What if Wisconsin elder law and special needs attorneys had their own writer, editor, and publisher? Someone to research the questions that keep coming up, put together the resources they wish they had, and publish truly practical, timely, and state-specific content. Someone to create what a new generation of lawyers will need to learn elder law and special needs planning. Someone to educate the public about what Wisconsin attorneys can do for them.
As an elder law attorney myself, that’s what I wish existed. So I’m dedicating part of my practice to creating valuable resources for other Wisconsin elder law and special needs attorneys:
- Fair hearing decisions. I’m going to collect them, publish them online in a searchable format, and publish analysis of the most useful ones.
- Special needs planning. There is no Wisconsin-specific guide for special needs planning and trusts, so I’m going to talk to experienced Wisconsin practitioners, write a handbook, and publish best-practice forms.
- Medicaid planning. Like special needs planning, there is no Wisconsin-specific guide to irrevocable asset protection trusts, including forms and provisions. So, again, I’m going to talk to experienced Wisconsin practitioners, write a handbook, and publish best-practice forms.
- Public education. I’m going to publish information to educate the public about Medicaid and special needs planning and connect the Wisconsinites who need legal help with the lawyers who can help them. You can see an example of this idea at sntwis.com.
- Legal education. There are plenty of great seminars and conferences already put on by the State Bar of Wisconsin and WINAELA, but these tend to be full-day, once-a-year events. So I’m going to create bite-sized—an hour or less—CLE in the form of on-demand videos and podcasts.
A little more on a Wisconsin special needs planning handbook
I’ve just started outlining this book, which I will publish on this site. You can view the briefest introduction and outline here. My work has just begun. But there is no definitive, state-specific guide to special needs planning in Wisconsin, and so I’ve set out to create one. I’m doing it as much for my own education as anyone else’s.
My goal is not just to write a detailed and eminently practical book, but to make it a timely and valuable resource in every sense of the word. I envision an online book that is immediately updated with new developments and constantly improved; one that integrates video and audio continuing legal education; and one that links to online apps for making calculations and assembling documents. Perhaps my vision will never quite make it to reality. It will certainly take a long time to develop, step by step. But I think it’s worth a go.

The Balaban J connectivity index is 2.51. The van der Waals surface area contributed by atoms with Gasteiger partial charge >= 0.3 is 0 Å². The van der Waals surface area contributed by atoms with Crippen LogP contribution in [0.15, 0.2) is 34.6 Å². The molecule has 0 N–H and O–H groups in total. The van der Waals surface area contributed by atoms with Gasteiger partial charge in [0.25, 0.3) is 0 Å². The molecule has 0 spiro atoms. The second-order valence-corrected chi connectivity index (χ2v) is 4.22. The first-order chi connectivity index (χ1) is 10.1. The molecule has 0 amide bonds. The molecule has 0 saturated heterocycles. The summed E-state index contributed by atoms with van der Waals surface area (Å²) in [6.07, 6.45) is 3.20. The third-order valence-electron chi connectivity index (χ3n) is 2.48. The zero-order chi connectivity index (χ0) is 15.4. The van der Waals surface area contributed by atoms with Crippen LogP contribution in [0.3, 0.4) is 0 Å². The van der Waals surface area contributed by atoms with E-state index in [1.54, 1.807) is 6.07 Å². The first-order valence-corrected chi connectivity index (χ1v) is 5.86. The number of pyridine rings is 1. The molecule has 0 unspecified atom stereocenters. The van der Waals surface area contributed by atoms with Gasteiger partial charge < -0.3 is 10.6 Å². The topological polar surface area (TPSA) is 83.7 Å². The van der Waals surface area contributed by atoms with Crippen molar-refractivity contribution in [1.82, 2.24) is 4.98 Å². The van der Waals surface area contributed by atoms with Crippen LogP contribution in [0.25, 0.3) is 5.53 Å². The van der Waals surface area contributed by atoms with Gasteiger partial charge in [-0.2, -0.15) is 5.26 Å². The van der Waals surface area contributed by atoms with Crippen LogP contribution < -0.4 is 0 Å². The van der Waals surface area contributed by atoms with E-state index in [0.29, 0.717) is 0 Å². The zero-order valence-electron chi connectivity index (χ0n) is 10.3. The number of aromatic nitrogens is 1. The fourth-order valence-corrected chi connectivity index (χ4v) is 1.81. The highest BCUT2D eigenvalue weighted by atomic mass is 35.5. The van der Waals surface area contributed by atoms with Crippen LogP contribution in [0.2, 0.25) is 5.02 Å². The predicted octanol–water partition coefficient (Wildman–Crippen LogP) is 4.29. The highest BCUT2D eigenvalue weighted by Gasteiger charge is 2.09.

A little more on a fair hearing decisions project
Fair hearing decisions by administrative law judges are important authority in the administration of Wisconsin’s Medicaid programs. Yet it’s next to impossible to (1) keep up with, and (2) efficiently research the darn things. Instead, Wisconsin elder law attorneys file away whatever good decisions they find or, when their file is lacking, ask for help on the listserv. This approach is hit-or-miss.
What’s needed is a systematic approach. Someone should:
- Gather all the currently useful fair hearing decisions residing snugly in lawyers’ file folders;
- Publish those decisions on the web in a searchable format (with the original decision file attached), add a summary and some analysis, and organize them; and
- Keep up with new decisions as they are issued, publishing whatever is helpful.
I’ve informally published a few decisions I’ve seen shared on the listservs as examples:
- MRA/135337 (Feb. 10, 2012)—Revocable annuities held in a community spouse’s IRA are not countable
- MDV 45/86382 (Nov. 19, 2007)—Transfers of residence and commercial real estate to caretaker child were not divestment
- MDV 155403 (Apr. 30, 2014)—Transfer of residence to caretaker child was a divestment
Let me know if you think this is a good idea or would like to contribute a decision.
My name is Benjamin Scott Wright. I practice elder law in River Falls and New Richmond, Wisconsin. I fondly remember my short time as an attorney editor at the State Bar of Wisconsin after graduating law school, and I’ve always loved to write, edit, and publish. That’s why I do things like this website.
I know this is an ambitious plan and a big vision. I know it won’t all go exactly as planned. But I believe there’s an opportunity to create something new and valuable here, and I’m excited to go for it.
You can read more of my story on the About page.